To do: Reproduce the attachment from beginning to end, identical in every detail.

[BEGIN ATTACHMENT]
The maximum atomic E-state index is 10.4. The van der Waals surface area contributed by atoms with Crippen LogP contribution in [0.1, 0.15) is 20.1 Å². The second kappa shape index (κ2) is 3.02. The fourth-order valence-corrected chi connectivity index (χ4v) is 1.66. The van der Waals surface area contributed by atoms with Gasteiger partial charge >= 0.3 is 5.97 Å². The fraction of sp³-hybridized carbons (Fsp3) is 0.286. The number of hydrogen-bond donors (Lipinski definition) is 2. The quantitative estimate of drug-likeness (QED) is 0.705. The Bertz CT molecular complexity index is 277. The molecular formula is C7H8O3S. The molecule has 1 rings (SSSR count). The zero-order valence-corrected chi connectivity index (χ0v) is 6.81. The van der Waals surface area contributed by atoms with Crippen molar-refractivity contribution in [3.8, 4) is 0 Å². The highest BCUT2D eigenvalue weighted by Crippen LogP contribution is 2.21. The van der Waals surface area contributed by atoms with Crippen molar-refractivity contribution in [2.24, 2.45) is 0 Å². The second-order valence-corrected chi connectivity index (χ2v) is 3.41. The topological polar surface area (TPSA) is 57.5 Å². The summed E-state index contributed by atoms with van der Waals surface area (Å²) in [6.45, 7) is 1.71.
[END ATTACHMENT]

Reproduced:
The maximum atomic E-state index is 10.4. The van der Waals surface area contributed by atoms with Crippen LogP contribution in [0.1, 0.15) is 20.1 Å². The second kappa shape index (κ2) is 3.02. The fourth-order valence-corrected chi connectivity index (χ4v) is 1.66. The van der Waals surface area contributed by atoms with Gasteiger partial charge >= 0.3 is 5.97 Å². The fraction of sp³-hybridized carbons (Fsp3) is 0.286. The number of hydrogen-bond donors (Lipinski definition) is 2. The quantitative estimate of drug-likeness (QED) is 0.705. The Bertz CT molecular complexity index is 277. The molecular formula is C7H8O3S. The molecule has 1 rings (SSSR count). The zero-order valence-corrected chi connectivity index (χ0v) is 6.81. The van der Waals surface area contributed by atoms with Crippen molar-refractivity contribution in [3.8, 4) is 0 Å². The highest BCUT2D eigenvalue weighted by Crippen LogP contribution is 2.21. The van der Waals surface area contributed by atoms with Crippen molar-refractivity contribution in [2.24, 2.45) is 0 Å². The second-order valence-corrected chi connectivity index (χ2v) is 3.41. The topological polar surface area (TPSA) is 57.5 Å². The summed E-state index contributed by atoms with van der Waals surface area (Å²) in [6.45, 7) is 1.71.